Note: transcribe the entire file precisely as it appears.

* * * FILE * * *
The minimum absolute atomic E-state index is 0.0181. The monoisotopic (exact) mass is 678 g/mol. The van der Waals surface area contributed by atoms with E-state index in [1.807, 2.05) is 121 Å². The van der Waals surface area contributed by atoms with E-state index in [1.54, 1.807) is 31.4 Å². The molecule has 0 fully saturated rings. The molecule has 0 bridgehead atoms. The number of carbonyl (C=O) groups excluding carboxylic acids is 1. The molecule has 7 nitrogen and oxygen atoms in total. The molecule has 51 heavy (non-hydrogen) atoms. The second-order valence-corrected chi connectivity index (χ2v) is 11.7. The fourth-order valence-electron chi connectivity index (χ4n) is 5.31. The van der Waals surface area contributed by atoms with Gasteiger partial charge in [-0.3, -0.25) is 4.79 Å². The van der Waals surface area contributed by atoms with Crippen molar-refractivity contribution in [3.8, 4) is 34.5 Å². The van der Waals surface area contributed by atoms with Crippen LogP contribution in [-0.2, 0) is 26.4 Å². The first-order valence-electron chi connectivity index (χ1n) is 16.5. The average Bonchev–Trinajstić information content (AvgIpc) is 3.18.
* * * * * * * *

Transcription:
The minimum absolute atomic E-state index is 0.0181. The monoisotopic (exact) mass is 678 g/mol. The van der Waals surface area contributed by atoms with E-state index in [1.807, 2.05) is 121 Å². The van der Waals surface area contributed by atoms with E-state index in [1.54, 1.807) is 31.4 Å². The molecule has 0 fully saturated rings. The molecule has 0 bridgehead atoms. The number of carbonyl (C=O) groups excluding carboxylic acids is 1. The molecule has 7 nitrogen and oxygen atoms in total. The molecule has 51 heavy (non-hydrogen) atoms. The second-order valence-corrected chi connectivity index (χ2v) is 11.7. The fourth-order valence-electron chi connectivity index (χ4n) is 5.31. The van der Waals surface area contributed by atoms with Gasteiger partial charge in [-0.3, -0.25) is 4.79 Å². The van der Waals surface area contributed by atoms with Crippen molar-refractivity contribution in [3.8, 4) is 34.5 Å². The van der Waals surface area contributed by atoms with Crippen LogP contribution in [-0.2, 0) is 26.4 Å². The first-order valence-electron chi connectivity index (χ1n) is 16.5. The average Bonchev–Trinajstić information content (AvgIpc) is 3.18.